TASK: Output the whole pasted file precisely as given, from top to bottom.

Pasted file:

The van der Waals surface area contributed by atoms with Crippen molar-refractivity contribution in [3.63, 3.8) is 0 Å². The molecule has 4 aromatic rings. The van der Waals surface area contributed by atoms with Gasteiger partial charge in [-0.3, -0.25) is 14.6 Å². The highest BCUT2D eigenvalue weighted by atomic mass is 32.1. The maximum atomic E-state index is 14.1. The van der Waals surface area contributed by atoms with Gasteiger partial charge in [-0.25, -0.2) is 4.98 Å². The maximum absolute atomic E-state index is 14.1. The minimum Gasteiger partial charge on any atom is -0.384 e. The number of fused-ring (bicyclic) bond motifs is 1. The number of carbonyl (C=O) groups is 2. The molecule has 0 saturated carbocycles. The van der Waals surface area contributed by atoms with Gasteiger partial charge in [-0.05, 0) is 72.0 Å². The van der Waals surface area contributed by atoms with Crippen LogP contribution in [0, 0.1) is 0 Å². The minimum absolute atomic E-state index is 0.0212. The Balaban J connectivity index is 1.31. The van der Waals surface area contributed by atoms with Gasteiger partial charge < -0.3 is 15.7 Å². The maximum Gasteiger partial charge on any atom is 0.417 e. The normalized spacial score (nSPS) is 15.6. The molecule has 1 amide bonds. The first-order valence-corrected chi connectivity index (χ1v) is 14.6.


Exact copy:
The van der Waals surface area contributed by atoms with Crippen molar-refractivity contribution in [3.63, 3.8) is 0 Å². The molecule has 4 aromatic rings. The van der Waals surface area contributed by atoms with Gasteiger partial charge in [-0.3, -0.25) is 14.6 Å². The highest BCUT2D eigenvalue weighted by atomic mass is 32.1. The maximum atomic E-state index is 14.1. The van der Waals surface area contributed by atoms with Gasteiger partial charge in [-0.25, -0.2) is 4.98 Å². The maximum absolute atomic E-state index is 14.1. The minimum Gasteiger partial charge on any atom is -0.384 e. The number of fused-ring (bicyclic) bond motifs is 1. The number of carbonyl (C=O) groups is 2. The molecule has 0 saturated carbocycles. The van der Waals surface area contributed by atoms with Gasteiger partial charge in [-0.05, 0) is 72.0 Å². The van der Waals surface area contributed by atoms with Crippen LogP contribution in [0, 0.1) is 0 Å². The minimum absolute atomic E-state index is 0.0212. The Balaban J connectivity index is 1.31. The van der Waals surface area contributed by atoms with Gasteiger partial charge < -0.3 is 15.7 Å². The maximum Gasteiger partial charge on any atom is 0.417 e. The normalized spacial score (nSPS) is 15.6. The molecule has 1 amide bonds. The first-order valence-corrected chi connectivity index (χ1v) is 14.6.